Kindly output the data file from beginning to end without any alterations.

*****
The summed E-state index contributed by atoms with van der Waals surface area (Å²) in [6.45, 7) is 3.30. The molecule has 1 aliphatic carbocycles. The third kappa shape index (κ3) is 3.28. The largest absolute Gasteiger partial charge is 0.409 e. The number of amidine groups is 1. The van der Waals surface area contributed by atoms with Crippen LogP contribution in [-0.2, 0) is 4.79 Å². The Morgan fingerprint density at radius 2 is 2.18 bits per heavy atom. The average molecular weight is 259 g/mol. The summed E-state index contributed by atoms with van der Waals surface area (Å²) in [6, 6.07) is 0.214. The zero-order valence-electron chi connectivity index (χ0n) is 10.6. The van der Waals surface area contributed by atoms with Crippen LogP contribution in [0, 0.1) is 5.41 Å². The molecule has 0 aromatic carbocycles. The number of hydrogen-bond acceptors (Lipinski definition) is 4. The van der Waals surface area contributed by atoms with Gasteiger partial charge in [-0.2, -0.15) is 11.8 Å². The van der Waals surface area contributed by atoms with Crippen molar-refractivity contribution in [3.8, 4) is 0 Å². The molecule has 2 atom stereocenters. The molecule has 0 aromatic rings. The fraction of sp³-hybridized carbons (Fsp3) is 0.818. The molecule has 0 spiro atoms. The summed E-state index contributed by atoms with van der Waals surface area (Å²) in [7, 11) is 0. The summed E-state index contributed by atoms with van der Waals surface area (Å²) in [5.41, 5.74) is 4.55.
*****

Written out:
The summed E-state index contributed by atoms with van der Waals surface area (Å²) in [6.45, 7) is 3.30. The molecule has 1 aliphatic carbocycles. The third kappa shape index (κ3) is 3.28. The largest absolute Gasteiger partial charge is 0.409 e. The number of amidine groups is 1. The van der Waals surface area contributed by atoms with Crippen LogP contribution in [-0.2, 0) is 4.79 Å². The Morgan fingerprint density at radius 2 is 2.18 bits per heavy atom. The average molecular weight is 259 g/mol. The summed E-state index contributed by atoms with van der Waals surface area (Å²) in [6, 6.07) is 0.214. The zero-order valence-electron chi connectivity index (χ0n) is 10.6. The van der Waals surface area contributed by atoms with Crippen LogP contribution in [0, 0.1) is 5.41 Å². The molecule has 0 aromatic carbocycles. The number of hydrogen-bond acceptors (Lipinski definition) is 4. The van der Waals surface area contributed by atoms with Gasteiger partial charge in [-0.2, -0.15) is 11.8 Å². The van der Waals surface area contributed by atoms with Crippen molar-refractivity contribution in [3.8, 4) is 0 Å². The molecule has 2 atom stereocenters. The molecule has 0 aromatic rings. The fraction of sp³-hybridized carbons (Fsp3) is 0.818. The molecule has 0 spiro atoms. The summed E-state index contributed by atoms with van der Waals surface area (Å²) in [7, 11) is 0. The summed E-state index contributed by atoms with van der Waals surface area (Å²) in [5.41, 5.74) is 4.55.